Painting sketches - acrylic. Approx. 12" x 8" each, 4-5 hours per painting.
Lots of good change in my life these days. I just finished a six-month stint of working on Other Peoples' Projects, and am finally back into my own world of ideas. I brought some acrylic paints and a sketchbook full of heavy-weight paper with me on this trip, and I'm starting to fill the pages with painting-studies (see above). It's nice to be limited to the few paints I brought, and the smaller sheets of the book. Parameters stimulate creativity.
The sketches are also a joyful rediscovery of acrylic paints. I usually paint with watercolours or oils, and haven't touched acrylics in over a decade. Acrylics are really nice because they dry so fast. It's literally laying down layers of coloured plastic. They're less transparent, so you don't get deep, complex layers of colour like you do with oils unless you mix the paint with another medium (which I didn't bring.)
The paintings are quick, and are intended more for practice than for serious. I stop working on them whenever I feel like it - I don't push myself to make it perfect. This process makes me realize that none of my work should be serious. Everything is just practice, really - there is no Final Masterpiece to strive for. Maybe I shouldn't push my work as far as I usually do. Perhaps I should move on as soon as it gets tired and not worry about striving for perfection, which is impossible anyways.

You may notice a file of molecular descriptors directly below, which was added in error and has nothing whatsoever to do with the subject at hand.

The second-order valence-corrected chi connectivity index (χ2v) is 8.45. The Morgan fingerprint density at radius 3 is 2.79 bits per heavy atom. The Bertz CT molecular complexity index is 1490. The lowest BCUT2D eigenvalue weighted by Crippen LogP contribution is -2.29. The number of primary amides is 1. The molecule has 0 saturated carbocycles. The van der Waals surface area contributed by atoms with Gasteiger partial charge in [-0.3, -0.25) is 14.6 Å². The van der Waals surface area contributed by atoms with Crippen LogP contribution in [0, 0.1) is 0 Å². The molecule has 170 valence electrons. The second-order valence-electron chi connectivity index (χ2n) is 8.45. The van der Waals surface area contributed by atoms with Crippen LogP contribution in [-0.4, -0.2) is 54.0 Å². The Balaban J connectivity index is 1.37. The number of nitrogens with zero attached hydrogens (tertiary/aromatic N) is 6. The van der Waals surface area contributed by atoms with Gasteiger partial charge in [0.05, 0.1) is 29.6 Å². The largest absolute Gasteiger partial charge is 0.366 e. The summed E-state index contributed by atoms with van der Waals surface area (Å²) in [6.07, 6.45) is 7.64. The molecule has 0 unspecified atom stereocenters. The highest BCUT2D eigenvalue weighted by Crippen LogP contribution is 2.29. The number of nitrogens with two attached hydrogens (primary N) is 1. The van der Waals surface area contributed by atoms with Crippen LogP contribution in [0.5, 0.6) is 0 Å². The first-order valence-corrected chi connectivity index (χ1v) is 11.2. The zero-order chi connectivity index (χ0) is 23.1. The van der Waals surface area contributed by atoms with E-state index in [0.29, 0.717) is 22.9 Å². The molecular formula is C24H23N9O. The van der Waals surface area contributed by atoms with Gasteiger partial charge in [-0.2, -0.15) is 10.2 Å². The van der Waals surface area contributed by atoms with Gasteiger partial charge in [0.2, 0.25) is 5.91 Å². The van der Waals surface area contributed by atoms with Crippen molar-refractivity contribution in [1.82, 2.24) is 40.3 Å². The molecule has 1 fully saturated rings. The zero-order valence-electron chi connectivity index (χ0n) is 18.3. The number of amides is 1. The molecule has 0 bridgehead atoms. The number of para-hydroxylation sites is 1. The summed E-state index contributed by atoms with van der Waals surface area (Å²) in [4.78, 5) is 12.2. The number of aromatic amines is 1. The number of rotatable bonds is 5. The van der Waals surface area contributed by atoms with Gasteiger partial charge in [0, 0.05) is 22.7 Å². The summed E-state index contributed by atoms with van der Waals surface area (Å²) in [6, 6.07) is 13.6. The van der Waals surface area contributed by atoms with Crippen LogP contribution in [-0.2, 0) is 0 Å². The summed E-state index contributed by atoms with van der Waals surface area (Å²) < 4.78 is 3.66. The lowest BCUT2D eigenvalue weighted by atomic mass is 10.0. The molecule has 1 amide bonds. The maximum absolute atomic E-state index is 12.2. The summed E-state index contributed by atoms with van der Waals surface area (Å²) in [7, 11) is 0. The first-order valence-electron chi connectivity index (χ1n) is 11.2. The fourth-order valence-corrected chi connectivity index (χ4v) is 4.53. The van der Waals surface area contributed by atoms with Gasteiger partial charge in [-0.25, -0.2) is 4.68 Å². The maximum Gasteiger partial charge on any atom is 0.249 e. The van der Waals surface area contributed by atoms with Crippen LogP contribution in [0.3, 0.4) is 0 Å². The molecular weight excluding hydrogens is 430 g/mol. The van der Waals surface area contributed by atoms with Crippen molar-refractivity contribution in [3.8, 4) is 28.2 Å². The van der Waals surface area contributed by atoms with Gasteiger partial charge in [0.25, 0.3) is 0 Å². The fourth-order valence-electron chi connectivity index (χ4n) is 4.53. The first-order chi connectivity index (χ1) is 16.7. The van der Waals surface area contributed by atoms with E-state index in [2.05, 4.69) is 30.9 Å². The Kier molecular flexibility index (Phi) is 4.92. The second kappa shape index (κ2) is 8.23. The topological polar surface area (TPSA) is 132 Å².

I intend to apply those same ideas to my larger paintings and animations. When I think about the painters and artists who have influenced me the most, the one thing they have in common is a large volume of work that completely feels rough and exploratory. Every piece is practice, nothing more.
Colours of slowly-dying palms whose roots are being washed away by the ocean. An earthquake destroyed a large offshore reef here, a decade ago, and the beaches have been eroding dramatically since then.
On top of the painting, I'm easing back into my own animation. I've learned a lot of great new animation tools over the past half-year, but I'm very excited to get back to pushing the boundaries of my own little area of animation-land.